I will not read the reply of my noble Friend to that communication; but simply observe, that he stated to Mr. Bancroft, that though he was not prepared to enter into negotiations on a subject which would imply the abandonment of some of the most essential principles of our navigation law, and that such a course, with a view to any final arrangement, would not be justifiable on the part of the Government without the previous sanction of Parliament, yet that Government were prepared to make such proposals to Parliament as would meet the views expressed by Mr. Bancroft on the part of the United States. Thus, concurrently with this warning from Prussia, in which Prussia spoke in the name of Germany, and, I believe I might add, all other foreign countries, we have this invitation from America; and I should for one most deeply lament if we were to throw away the opportunity thus presented to us. I should indeed lament if we were prevented from availing ourselves of this opportunity, believing as I do that it is a matter of grave concern that our navigation laws should be placed on a sound footing, and also that no time should be lost in doing so—that we should not follow the course which, I am sorry to say, has been too frequently the case in preceding alterations—that they have come somewhat too late, and not till great practical evils have been inflicted.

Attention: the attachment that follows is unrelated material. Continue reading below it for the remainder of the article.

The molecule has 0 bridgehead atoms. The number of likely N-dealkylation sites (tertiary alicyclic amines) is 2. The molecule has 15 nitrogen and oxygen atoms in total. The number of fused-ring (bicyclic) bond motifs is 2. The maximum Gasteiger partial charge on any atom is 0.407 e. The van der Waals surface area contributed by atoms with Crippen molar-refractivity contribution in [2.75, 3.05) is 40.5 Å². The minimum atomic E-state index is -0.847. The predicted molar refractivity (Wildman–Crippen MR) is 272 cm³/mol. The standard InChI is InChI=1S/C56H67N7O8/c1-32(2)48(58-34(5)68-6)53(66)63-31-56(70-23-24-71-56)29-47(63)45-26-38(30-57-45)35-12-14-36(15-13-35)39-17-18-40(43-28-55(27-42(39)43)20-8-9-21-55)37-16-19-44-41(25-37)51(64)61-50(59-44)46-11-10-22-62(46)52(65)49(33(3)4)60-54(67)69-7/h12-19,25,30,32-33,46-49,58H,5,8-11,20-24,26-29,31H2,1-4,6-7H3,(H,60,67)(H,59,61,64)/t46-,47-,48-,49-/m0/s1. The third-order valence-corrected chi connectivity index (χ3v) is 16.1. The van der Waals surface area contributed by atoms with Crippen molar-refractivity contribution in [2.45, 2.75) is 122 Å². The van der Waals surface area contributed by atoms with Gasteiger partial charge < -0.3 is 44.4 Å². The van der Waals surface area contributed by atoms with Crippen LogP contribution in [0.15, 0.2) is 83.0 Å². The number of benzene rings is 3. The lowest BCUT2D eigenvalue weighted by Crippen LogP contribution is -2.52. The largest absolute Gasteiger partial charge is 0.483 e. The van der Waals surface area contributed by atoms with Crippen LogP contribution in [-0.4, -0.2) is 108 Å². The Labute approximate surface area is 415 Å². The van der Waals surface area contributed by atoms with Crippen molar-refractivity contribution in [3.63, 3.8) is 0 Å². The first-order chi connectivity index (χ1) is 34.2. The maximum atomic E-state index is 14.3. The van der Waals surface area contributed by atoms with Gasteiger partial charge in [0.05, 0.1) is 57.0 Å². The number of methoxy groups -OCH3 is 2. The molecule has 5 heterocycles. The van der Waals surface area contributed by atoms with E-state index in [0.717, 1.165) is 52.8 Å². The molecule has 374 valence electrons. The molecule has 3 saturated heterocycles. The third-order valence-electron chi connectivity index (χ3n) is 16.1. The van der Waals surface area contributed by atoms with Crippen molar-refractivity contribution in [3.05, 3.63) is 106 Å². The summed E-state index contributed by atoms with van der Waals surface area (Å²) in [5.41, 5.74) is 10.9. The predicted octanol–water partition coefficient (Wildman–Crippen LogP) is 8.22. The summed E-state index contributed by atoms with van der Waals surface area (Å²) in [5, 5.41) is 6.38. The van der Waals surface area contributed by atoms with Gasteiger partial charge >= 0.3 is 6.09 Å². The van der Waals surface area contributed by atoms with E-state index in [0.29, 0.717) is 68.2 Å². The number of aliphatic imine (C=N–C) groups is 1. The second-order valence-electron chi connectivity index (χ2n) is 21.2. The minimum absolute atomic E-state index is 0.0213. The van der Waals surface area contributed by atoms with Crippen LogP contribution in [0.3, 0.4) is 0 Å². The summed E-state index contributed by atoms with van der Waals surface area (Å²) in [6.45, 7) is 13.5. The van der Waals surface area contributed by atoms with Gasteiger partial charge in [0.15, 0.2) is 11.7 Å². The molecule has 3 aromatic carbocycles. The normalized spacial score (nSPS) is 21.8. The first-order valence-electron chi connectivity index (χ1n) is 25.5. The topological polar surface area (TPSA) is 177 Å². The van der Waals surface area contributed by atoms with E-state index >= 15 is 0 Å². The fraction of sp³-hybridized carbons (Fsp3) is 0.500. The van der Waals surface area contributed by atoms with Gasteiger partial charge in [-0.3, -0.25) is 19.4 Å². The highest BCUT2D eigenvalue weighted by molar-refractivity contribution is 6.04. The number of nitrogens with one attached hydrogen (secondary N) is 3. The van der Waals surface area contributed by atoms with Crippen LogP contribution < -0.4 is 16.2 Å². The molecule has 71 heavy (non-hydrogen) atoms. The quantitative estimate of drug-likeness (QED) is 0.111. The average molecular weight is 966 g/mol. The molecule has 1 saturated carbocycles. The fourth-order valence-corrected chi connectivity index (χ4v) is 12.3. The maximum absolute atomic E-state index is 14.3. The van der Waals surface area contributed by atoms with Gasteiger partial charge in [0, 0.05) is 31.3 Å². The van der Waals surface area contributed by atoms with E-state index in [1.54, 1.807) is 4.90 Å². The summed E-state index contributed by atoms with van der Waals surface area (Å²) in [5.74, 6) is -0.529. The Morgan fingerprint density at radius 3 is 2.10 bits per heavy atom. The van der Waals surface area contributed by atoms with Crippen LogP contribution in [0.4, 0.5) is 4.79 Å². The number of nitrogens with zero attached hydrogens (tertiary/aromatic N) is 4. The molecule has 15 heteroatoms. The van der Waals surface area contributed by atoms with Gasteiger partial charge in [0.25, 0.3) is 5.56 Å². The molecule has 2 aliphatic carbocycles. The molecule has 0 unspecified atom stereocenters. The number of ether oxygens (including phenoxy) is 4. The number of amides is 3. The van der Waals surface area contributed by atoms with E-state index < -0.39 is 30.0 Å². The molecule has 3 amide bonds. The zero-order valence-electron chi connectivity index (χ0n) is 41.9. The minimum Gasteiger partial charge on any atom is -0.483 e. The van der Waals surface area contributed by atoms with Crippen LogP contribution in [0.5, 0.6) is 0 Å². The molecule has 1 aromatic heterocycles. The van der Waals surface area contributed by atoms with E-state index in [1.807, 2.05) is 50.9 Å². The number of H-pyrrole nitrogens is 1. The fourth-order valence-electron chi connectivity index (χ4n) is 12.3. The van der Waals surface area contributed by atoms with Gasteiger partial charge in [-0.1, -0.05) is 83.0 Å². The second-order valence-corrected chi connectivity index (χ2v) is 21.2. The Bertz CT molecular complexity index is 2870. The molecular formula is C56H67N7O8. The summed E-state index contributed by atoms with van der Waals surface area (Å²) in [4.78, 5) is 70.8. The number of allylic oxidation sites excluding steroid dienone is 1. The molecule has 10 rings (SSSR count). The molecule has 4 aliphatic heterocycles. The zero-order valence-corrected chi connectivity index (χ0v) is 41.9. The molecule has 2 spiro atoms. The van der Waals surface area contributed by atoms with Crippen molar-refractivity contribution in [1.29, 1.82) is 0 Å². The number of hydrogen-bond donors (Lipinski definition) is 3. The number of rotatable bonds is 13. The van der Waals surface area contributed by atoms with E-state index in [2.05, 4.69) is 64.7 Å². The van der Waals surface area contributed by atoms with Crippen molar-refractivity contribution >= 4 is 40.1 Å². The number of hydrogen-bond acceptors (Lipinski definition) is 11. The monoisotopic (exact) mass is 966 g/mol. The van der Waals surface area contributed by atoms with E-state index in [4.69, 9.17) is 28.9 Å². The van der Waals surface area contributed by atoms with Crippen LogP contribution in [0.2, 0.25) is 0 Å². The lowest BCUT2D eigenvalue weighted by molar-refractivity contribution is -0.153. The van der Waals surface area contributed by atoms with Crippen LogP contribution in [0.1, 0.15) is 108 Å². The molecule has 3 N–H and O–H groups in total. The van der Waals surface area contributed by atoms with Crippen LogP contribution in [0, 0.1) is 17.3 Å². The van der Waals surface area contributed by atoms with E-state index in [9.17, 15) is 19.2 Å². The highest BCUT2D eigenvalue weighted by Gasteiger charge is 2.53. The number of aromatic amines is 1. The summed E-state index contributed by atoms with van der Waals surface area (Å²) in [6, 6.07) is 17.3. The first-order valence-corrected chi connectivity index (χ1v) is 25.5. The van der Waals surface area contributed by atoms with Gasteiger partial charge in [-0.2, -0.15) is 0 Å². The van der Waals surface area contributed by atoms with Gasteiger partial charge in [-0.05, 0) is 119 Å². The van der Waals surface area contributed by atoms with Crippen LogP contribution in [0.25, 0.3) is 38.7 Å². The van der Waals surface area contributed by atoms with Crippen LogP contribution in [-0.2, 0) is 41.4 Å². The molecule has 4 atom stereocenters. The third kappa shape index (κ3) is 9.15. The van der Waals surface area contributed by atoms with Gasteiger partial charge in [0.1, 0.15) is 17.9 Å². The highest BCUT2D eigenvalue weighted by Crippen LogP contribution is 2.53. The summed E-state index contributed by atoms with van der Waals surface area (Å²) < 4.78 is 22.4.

I have now stated to the Committee in a general manner what the navigation laws are, and I have stated my reasons for believing that we cannot, consistently with the interests of this country, maintain those laws in their present shape. I shall now proceed to state what are the alterations that on the part of the Government I am desirous to make, and I will begin with those parts of the navigation laws that I do not propose to alter. It is not my intention, then, to make any material alteration with regard to the coasting trade of this country. I have not adopted this resolution because of any belief that if we were to throw open the coasting trade foreigners could by possibility, to any great extent, avail themselves of it. On the contrary, I am bound to admit that, if there is any part of our navigation that is more protected by nature from foreign interference than another, it is our coasting trade; but, on the other hand, if that is the case, I think it must also be admitted that throwing open the coasting trade would produce no very great amount of good. I cannot think that if foreigners are by nature so practically excluded from the coasting trade, an alteration of the law would produce any great relief or benefit to any interest. Under these circumstances, and being desirous not to recommend to the Committee any alteration of which I cannot lay the foundation on a case of urgent and absolute necessity, I think that as a matter of prudence and circumspection, in dealing with a subject of this magnitude, in which the feelings as well as the interests of the country are involved, and seeing, moreover, that no practical advantage could be gained by throwing open the coasting trade, while it would cause considerable alarm among the shipowners and merchants of the country—an alarm, nevertheless, which I could not share—I think that, on the whole, the more prudent and advisable course is not to ask the Commitee to interfere with that branch of our navigation. I may also add that I think there may be just objection to any change in this branch of our trade for another reason; there may arise many difficulties with regard to the management of the revenue and police of our coasts, if the admission of foreigners to the unrestricted use of the coasting trade is conceded. On these grounds, the Government have come to the determination that it is not right to interfere with the navigation laws relating to the coasting trade of the country. For reasons somewhat similar, but, I think, stronger, in degree, I do not intend to propose any alteration in the laws which restrict the fisheries to English vessels. Those laws will be affected in an indirect way by the general alteration of the navigation laws; but, so far as regards mere fishing, I propose no alteration. Having made these reservations, I shall propose to the Committee to deal in a very large and general and comprehensive manner with the remainder of the system of our navigation laws. The truth is, that system hangs so together, that it is very difficult to separate one part from another; and on the best consideration I have been able to give the subject, I believe there would be little practical advantage in doing so. Moreover, I am bound to say, that having looked into each of the several parts of our protecting system—that part, for example, which restricts the importation of goods the produce of Asia, Africa, and America, from European ports, either in foreign or British ships, and also that part which is devised to protect our carrying trade—I cannot believe that this country has any real interest in retaining these laws, at least so far as regards foreign countries that may be disposed to reciprocate with us in respect of those matters. I therefore propose, by Act of Parliament, altogether to strike out of the Statute-book the existing restrictions; but I shall desire the Committee not to deprive the Queen in Council of that power which she already possesses, under so many statutes, of imposing countervailing duties, if she so think fit, on any foreign nation that may treat our shipping with injustice. I do not propose that the exercise of this power shall be obligatory on the Crown. I do not propose that the Crown, for the mere sake of retaliation, shall be obliged to impose restrictions on the ships of a foreign country which imposes similar restrictions on ourselves; but I do not think that it would be expedient so completely to strip this country of all power of retaliation, under all possible circumstances, and under any amount of ag- gravation and injustice, as to deprive the Crown of the powers which it already possesses under so many Acts of Parliament. I do not know whether I have clearly explained to the Committee the plan which I mean to submit, but I shall be ready to do so, if required, still more explicitly. [Sir R. PEEL: What restrictions, if any, are to be placed on the fisheries?] With regard to the fisheries I make no alteration, and whatever privileges fishers have on our coasts they will still retain. Those rights depend upon the law of nations, and upon various treaties with other countries, especially with France. There are certain enactments which I adverted to in the beginning of my speech, to which it is now necessary to call the attention of the Committee. These are the Acts which regulate the character of British vessels—the ownership, the building, and the manning of vessels. I think, in exposing the British shipowner in the manner I propose to competition with all parts of the world, it is but reasonable that he should be afforded every facility for obtaining his ship at the cheapest rate. I therefore propose to do away with the restriction which at present limits the right of acquiring a British register to a British-built ship. I propose that a ship built abroad, but owned by Englishmen, shall be entitled to a British register, whether that ship be employed in the coasting trade or in foreign commerce. With regard to the ownership, I do not propose any material alteration. There are some anomalies which I hope to remove; but with regard to the general principle of rendering British ownership necessary, I do not make any change. With regard to the manning of vessels, I propose still to make it necessary that a British ship engaged in the coasting trade shall have a crew entirely composed of British seamen; and I propose no alteration in the law regarding the crews of British ships engaged in the foreign trade, but will require that they still have three-fourths of their crew British sailors. There is one alteration with regard to manning that I shall propose, and this I think it best to mention before I proceed to the subject of apprentices. I shall propose to raise Indian seamen, who go by the name of Lascars, to the character of British seamen. I think it is absurd and unjust to leave them in their present position, and, therefore, I will take this opportunity of placing the Lascars on the same footing with British seamen. To this privilege they are fully entitled by their excellent conduct, and by the uniform fidelity they have shown to British connexion. Then I propose altogether to abrogate the necessity of taking apprentices. I believe this obligation has been of the most inconvenient and burdensome nature, and I have no hesitation in saying it has utterly failed in its object. The effect has been, that one-sixth of the crews of the merchant navy consists of these boys, and, as a necessary consequence, there has been a great disturbance of the labour market. The system tends to drive the ablebodied men out of our ships, and to force them to seek employment in the American or Swedish navy, or in that of any other country where their services are required. This is the effect of overstocking the labour market by compelling shipowners to take these boys. I believe that so far from this restriction answering its purpose, namely, to increase the number of ablebodied seamen in the British Navy, and to provide a nursery for the Royal Navy, it has not in the slightest degree done so, and has not in any way improved the character of those engaged in the commercial marine. The law makes it necessary to have a certain number of apprentices on board ship; but this, in future, I will leave entirely in the option of the shipowner, and enable him, if he so choose, to employ none but ablebodied seamen. In his examination before the Navigation Laws Committee, Sir James Stirling, a most competent authority, says on the subject— It throws the older seamen out of employment at times when trade is not very brisk, and leaves them no alternative but to seek employment in foreign service. The law requires that about a sixth-part of the whole number of seafaring persons shall at all times be apprentices; but, if too many seamen are made by this process, the hardship falls upon the old sailor, who is thrown out of employment, or is prevented from getting full employment. It appears to be an arbitrary interference with the labour market, is at all times a hardship upon the shipowner, and at certain times a hardship upon the seamen. Mr. Duncan Dunbar says#x2014; We being compelled to take apprentices entails a very considerable expense and very inconsiderable inconvenience. If not obliged to send boys, I should send a ship with twenty ablebodied men. I now send her with fourteen ablebodied, and six ordinary men, and six apprentices. The ships could be better manned if we were not compelled to send boys, and there would in that case be more security for the lives of the people on board.